Social clubs have played an important role in fostering a network of likeminded people since the rise of gentleman’s clubs in London during the 19th century. The desire to engage with individuals possessing similar interests outside of the workplace continues, but in the 21st century, the social club has evolved to attract members of younger generations. Understanding the offerings and benefits of unique clubs like Soho House and The Gathering Spot provides important insights to club managers on how they can tailor their offerings to meet the desires of Millennials and members of Generation Z.
The role of the social club has shifted over history, depending on societal preferences and needs. Some of our oldest social clubs were founded as spaces to share political beliefs amongst allies (The Union League of Philadelphia began as a patriotic society to support Abraham Lincoln’s policies). Understanding the shifting role clubs have held in patrons’ lives requires an understanding of generational workplace trends. Clubs that have stood the test of time have shifted their offerings amidst changing demographic preferences.
Soho House’s disruption of the social club space in the 1990s is a perfect example of how club managers can examine current workplace constructs to provide unique offerings that consumers crave. In 1995, London-based restaurateur, Nick Jones, recognized that a growing number of creatives were moving to the Soho neighborhood. At the time, the group was foreclosed from social clubs, whose hefty fiscal requirements meant they were mostly frequented by financiers. Seeing the need for a central meeting place for the neighborhood’s expanding creative community, Jones leased a small location above his restaurant and effectively redesigned the social club experience for the 21st century.
Today, clubs like Soho House and new kid on the block, The Gathering Spot, offer more than a place to engage with successful individuals. These clubs have carved out their own niche by offering members not only introductions to people through networking, but rather, introductions to ideas and activities. Members at today’s most popular social clubs pay premiums not merely to rub elbows with other successful people, but to learn and hear from the world’s brightest and most provoking minds. It’s not unusual for members at today’s social clubs to enjoy a wine pairing dinner led by a top sommelier, listen to a lecture by an award-winning author, or take in a film produced by a Hollywood heavy hitter.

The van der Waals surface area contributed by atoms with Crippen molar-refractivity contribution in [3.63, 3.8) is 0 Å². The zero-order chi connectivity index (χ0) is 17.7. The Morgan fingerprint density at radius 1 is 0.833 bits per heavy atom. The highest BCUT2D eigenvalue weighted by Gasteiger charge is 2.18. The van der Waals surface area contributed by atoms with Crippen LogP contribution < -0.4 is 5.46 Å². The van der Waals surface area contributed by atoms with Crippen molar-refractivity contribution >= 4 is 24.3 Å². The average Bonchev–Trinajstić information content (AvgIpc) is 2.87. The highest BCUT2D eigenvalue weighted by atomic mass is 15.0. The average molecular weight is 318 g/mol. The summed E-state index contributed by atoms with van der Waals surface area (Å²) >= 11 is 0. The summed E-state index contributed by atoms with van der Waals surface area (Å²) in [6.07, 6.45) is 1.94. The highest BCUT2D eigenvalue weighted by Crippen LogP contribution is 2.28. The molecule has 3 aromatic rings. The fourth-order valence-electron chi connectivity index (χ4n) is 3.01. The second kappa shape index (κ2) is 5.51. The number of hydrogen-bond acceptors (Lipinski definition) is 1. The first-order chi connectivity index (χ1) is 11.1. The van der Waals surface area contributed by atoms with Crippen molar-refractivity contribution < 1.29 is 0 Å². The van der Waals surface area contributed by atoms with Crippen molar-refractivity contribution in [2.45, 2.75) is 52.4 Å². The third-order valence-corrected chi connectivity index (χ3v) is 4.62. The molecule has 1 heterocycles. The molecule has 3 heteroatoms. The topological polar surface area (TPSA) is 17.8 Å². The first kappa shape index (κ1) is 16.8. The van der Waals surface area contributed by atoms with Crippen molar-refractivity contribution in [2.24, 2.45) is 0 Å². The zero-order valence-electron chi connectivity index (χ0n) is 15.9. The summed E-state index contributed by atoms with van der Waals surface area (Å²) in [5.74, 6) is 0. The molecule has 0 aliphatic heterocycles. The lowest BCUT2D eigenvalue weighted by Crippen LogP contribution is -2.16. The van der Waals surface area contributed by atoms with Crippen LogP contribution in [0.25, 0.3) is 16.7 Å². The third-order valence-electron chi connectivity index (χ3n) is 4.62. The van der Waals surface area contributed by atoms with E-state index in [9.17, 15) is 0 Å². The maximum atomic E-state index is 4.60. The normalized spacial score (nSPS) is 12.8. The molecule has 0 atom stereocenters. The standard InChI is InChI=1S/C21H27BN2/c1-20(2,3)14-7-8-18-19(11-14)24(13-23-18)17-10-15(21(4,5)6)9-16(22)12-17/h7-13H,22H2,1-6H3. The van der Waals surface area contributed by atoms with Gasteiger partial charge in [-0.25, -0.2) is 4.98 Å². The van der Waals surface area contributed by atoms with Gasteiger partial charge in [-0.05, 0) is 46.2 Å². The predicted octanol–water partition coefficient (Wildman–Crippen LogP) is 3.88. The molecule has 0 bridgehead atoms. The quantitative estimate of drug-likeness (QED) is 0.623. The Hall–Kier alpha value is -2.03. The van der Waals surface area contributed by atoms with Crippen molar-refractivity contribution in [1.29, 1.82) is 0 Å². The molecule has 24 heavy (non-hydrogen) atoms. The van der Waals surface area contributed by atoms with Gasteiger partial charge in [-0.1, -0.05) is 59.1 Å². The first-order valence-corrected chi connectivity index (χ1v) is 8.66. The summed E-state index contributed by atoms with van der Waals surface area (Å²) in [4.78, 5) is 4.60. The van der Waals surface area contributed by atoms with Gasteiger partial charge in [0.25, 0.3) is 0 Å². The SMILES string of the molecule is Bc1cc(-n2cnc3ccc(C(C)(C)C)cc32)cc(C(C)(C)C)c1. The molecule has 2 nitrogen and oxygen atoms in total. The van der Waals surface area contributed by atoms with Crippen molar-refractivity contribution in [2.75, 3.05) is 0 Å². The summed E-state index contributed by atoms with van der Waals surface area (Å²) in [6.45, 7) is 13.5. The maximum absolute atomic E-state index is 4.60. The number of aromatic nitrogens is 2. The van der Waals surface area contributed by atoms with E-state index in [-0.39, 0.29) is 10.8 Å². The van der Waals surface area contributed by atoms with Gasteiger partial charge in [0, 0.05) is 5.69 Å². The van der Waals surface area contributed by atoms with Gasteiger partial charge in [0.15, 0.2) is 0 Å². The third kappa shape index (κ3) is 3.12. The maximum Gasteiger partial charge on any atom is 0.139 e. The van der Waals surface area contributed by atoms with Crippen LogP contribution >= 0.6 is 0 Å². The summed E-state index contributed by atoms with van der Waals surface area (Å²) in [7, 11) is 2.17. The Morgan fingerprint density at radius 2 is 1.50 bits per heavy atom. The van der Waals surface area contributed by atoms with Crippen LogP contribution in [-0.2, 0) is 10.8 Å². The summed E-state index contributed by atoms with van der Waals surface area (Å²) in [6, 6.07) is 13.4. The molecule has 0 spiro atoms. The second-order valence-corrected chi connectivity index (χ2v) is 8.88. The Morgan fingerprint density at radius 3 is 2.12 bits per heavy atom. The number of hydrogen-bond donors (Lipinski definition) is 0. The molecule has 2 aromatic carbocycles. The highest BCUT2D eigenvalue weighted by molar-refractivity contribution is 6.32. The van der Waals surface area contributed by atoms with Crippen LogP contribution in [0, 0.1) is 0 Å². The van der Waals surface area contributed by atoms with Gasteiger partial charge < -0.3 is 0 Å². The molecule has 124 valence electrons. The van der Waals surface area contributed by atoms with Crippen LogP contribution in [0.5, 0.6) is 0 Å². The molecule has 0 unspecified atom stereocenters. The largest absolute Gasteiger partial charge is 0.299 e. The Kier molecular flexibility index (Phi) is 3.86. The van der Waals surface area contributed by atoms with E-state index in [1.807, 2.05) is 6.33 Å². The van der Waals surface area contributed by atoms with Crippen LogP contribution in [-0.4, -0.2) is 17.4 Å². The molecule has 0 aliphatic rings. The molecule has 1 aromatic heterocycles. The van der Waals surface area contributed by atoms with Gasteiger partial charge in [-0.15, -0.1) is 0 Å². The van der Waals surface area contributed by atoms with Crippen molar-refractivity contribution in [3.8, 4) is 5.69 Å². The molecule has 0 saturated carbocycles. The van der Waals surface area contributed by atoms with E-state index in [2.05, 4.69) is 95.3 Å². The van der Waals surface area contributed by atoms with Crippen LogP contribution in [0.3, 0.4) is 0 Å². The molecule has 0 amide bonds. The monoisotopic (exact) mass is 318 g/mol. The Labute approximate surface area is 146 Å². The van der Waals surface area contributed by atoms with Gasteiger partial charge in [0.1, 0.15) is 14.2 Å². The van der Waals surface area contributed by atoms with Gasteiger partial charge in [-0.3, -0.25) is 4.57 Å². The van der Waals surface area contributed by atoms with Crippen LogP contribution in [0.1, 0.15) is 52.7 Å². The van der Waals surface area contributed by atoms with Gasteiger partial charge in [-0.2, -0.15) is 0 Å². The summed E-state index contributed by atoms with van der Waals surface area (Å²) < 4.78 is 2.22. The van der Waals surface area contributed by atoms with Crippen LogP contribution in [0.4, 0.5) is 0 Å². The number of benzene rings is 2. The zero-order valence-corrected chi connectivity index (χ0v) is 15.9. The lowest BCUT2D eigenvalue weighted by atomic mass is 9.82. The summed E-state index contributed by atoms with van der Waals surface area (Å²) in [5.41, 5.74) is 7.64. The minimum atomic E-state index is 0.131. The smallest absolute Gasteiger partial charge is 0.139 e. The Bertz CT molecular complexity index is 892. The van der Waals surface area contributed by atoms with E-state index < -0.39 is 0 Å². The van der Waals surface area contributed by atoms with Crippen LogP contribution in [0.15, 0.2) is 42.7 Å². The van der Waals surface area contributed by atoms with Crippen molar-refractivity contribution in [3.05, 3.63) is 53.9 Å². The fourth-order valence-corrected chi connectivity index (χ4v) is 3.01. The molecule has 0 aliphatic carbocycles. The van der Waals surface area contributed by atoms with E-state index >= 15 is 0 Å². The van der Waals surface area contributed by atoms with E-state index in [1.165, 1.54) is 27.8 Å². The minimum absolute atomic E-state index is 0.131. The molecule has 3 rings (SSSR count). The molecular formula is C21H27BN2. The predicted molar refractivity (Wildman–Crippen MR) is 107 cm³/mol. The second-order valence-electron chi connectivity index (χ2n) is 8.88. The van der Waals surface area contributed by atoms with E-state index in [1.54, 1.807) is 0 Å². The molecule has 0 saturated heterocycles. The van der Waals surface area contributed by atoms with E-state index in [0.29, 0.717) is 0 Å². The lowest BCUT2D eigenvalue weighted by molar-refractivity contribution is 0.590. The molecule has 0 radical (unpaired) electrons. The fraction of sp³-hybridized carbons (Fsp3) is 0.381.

Millennials and Generation Z members want not just networking opportunities, but to be introduced to ideas at social clubs is a symptom of generational pressures. Thanks to the internet and smartphones, millennials feel like they’re always at work. Thus, the idea of joining a club for a few amenities or merely to network is unappealing, as it doesn’t present an experience outside of a Millennial or a Generation Z’s ordinary day.
Constant access to the workplace because of the internet and smartphones has not only changed the demands placed on social club offerings, but their design. The percentage of employees working remotely is skyrocketing, with one study estimating at least 73-percent of workplaces will have at least one remote employee by 2028. Thus, social clubs are no longer places frequented only after work hours but are becoming remote offices. Resultantly, the line between social club and coworking space has become blurred. Coworking spaces like The Wing and WeWork are hosting networking and learning engagement opportunities, and social clubs like Soho House offering free WiFi and crafting office-like nooks to cater to those working remotely.
The transition of the social club amidst the rise of Millennials and Generation Z sends a signal to club managers of how to reimagine their spaces. Historically, the club has been promoted as a place to build social networks and expand business opportunities. While clubs shouldn’t stray from their historic underpinnings, they should expand their offerings to meet the needs of emerging generational preferences. Doing so will not only attract new and younger members to clubs, it will expand revenue generation opportunities, as it has for social clubs.
The message from the success of Soho House—which is valued at $20 billion—is loud and clear for club managers: there is great value to be derived in adapting the traditional club space for the changing preferences of the rising generations.